These central chapters of the letter can seem heavy going, and we may want to skip on to more familiar stuff from 10:19 onwards, but here is the meat of the book – and it is wonderfully nourishing if we make the effort to understand it. In the last few studies last term we saw how Jesus is the Better Priest, who is the mediator of a Better Covenant, but both those truths rest on the fact that he offered a Better Sacrifice – the perfect sacrifice. That’s what these next two studies are about. This is a long-ish chapter: please don’t try and cover every detail, there is not time for that. I suggest you have in mind to focus especially on vv.11-15 and vv.23-28.
The Jewish readers of this letter had not lived in Israel, so their knowledge of the Temple came not from seeing it but rather from what they had read in the Law, hence the writer describes the Tabernacle, which predates the building of the Temple. He reminds them of the basic layout – two compartments: a front one, called the Holy Place, where only priests were allowed to go, and a back one, called the Most Holy Place, where only the High Priest could enter, and then only once a year on the Day of Atonement. Two key points are being made about worship under the Old Covenant: the lack of access and the lack of cleansing. The restricted access showed that “the way into the Most Holy Place had not yet been disclosed” (v.8), and that in turn was an indication that consciences were not truly cleansed (v.9) – the cleansing was merely outward and ceremonial (v.10). “Conscience” in this chapter refers to our whole interior self, our hearts we might say, not simply to our moral compass.
The superiority of Christ’s priestly ministry is made clear because of where he entered (heaven itself, “the greater and more perfect tabernacle”), what he offered (his own blood as opposed to merely the blood of goats and bulls), the frequency (“once for all”, never needing to be repeated because he “obtained eternal redemption”), and the effect (making us not just “outwardly clean” but cleansing our consciences so that we can now draw near to God). His death secured “eternal redemption” (v.12) – a word which speaks of a price paid (“a ransom”, ie his own life offered in sacrifice) and freedom secured, freedom from sin (v.15) and freedom for service (v.14). The phrase in v.14 “through the eternal Spirit” is not easy to make sense of: certainly it shows that the whole Trinity was involved on Good Friday, but it may be because priests were anointed for ministry and Jesus’ death was the priestly ministry for which he was anointed.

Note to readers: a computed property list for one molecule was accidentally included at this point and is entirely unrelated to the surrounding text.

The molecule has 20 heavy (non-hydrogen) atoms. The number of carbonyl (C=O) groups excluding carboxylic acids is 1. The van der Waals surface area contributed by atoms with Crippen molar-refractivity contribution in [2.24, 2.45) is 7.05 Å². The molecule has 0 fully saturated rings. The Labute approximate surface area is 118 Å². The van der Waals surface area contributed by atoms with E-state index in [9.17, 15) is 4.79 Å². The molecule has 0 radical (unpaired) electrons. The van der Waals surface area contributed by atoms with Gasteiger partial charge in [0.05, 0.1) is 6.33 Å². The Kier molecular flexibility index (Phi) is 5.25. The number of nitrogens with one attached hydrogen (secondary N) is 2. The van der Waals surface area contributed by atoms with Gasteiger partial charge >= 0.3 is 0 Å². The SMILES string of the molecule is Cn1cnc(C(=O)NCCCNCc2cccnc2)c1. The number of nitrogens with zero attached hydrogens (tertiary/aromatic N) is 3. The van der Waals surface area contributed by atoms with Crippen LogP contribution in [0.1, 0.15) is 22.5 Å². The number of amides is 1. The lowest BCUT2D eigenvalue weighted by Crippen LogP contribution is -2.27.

The chief point is to explain why Jesus had to die. In part it is because a covenant (or will, it is the same word) is only brought into effect through a death. For him to be the “mediator of a new covenant”, or for an “inheritance” to be paid (v.15), there needed to be a death. Moreover the only effective cleansing agent for sin is blood (v.22).
Similar points are made as in vv.11-15 above: a better sanctuary, better blood, and better results. The effectiveness of his sacrifice is made clear in three ways, each linked to Christ appearing. In the present, he appears now in heaven “for us” (v.24) – because he is there representing us, his acceptance is the guarantee of our acceptance. In the past he “appeared” (v.26) to offer the perfect sacrifice – one which need not be offered “again and again” but was offered “once for all”, showing that he has effectively done away with our sin by his death (and after all it is nonsense to think of this sacrifice being offered more than once, as the writer says, for we can die only once). And then thirdly, in the future “he will appear a second time” (v.28): there might perhaps be an allusion to the Day of Atonement, when the people would wait anxiously for the High Priest to reappear from behind the curtain and so know with relief that his sacrifice was accepted. For us Christ’s resurrection is proof that his sacrifice was accepted, but we too wait for his appearing for only when he returns will we know in the fullest sense all that his death has won.